Section: Highlights

Ask a Doctor


Q: In terms of nutrition, what should I focus on to improve my child’s health?

A: Cutting back on sugar is a great place to start. Nutrition advice has changed over the years; for instance, once upon a time parents were told to eliminate fats from their child’s diet. But when the importance of healthy fats to brain development and overall good health was understood, the advice became more accurate and nuanced: unhealthy fats (especially the trans fats found in crackers, cookies and processed foods) are seriously problematic. Healthy fats—like those found in fish, avocados, olive and nuts—should be plentiful in your child’s diet.

But reducing your child’s sugar consumption is nutrition advice that has not changed. It remains as important today, as when physicians and nutritionists first sounded the alarm several decades ago. High sugar consumption has been linked to everything from cognitive decline and depression, to obesity, diabetes and artery damage.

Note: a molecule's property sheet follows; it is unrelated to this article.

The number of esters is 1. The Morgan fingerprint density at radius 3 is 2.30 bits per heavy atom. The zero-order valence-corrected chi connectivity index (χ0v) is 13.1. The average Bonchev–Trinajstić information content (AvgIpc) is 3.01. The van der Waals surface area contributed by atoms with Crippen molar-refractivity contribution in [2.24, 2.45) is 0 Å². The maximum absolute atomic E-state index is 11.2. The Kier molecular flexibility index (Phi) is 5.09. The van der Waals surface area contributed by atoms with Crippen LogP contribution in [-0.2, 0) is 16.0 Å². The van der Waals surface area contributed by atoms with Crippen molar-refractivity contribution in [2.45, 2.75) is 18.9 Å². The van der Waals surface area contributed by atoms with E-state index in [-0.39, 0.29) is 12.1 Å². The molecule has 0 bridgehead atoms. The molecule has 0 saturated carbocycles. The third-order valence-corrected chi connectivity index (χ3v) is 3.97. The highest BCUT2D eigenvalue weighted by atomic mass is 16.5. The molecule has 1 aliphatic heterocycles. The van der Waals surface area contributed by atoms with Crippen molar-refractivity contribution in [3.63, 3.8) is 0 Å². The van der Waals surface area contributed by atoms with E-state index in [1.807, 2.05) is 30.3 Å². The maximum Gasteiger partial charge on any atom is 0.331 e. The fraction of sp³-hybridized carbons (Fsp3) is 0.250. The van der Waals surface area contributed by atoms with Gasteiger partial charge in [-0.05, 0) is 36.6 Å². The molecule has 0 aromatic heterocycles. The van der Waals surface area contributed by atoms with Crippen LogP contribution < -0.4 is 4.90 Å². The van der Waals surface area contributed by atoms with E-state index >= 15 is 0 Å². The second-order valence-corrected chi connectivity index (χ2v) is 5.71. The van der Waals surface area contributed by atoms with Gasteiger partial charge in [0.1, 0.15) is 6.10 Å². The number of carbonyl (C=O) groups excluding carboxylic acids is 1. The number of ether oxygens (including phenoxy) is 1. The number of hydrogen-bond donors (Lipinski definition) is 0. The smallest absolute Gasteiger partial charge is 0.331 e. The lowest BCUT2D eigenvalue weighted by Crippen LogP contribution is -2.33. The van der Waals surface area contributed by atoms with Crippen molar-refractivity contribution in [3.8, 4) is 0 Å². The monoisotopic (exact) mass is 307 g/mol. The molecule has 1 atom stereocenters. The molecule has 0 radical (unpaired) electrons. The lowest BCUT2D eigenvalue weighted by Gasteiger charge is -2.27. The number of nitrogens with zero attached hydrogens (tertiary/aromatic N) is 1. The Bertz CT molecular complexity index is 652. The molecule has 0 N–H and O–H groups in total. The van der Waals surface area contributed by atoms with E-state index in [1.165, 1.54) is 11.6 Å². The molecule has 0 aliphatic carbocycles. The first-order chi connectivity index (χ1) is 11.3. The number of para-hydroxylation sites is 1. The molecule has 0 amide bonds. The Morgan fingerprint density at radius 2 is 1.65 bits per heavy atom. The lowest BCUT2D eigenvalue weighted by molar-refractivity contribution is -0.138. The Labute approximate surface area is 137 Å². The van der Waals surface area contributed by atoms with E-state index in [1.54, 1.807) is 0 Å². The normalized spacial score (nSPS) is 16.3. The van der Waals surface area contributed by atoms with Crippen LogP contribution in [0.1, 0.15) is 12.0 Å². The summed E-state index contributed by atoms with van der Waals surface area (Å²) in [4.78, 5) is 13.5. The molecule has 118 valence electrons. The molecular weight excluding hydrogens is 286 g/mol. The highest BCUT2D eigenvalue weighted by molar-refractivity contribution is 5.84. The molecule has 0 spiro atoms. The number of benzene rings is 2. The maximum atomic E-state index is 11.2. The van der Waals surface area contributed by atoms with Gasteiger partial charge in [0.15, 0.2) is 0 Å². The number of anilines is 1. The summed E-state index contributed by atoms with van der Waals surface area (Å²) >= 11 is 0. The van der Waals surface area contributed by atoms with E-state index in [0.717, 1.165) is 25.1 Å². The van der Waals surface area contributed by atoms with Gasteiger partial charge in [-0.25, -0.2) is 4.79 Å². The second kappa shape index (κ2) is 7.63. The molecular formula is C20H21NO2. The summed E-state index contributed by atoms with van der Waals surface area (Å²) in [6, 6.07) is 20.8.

Health and nutrition experts have two simple recommendations. First, restrict sugar-sweetened drinks to once a week. (Kids shouldn’t consume more than six teaspoons of added sugar per day—yet most consume three times this amount.) And, don’t give children under two any added sugar (including juice), as they need nutrient-rich diets and are developing taste preferences.

David Joung, MD, is a board-certified pediatrician with St. Jude Heritage Medical Group, who is committed to offering comprehensive care and education to his patients and their families.

Dr. Joung is accepting new patients and his office is located at 4300 Rose Drive in Yorba Linda. To make an appointment, please call (714) 528-4211.

Q: What are the symptoms of prediabetes? Is it serious?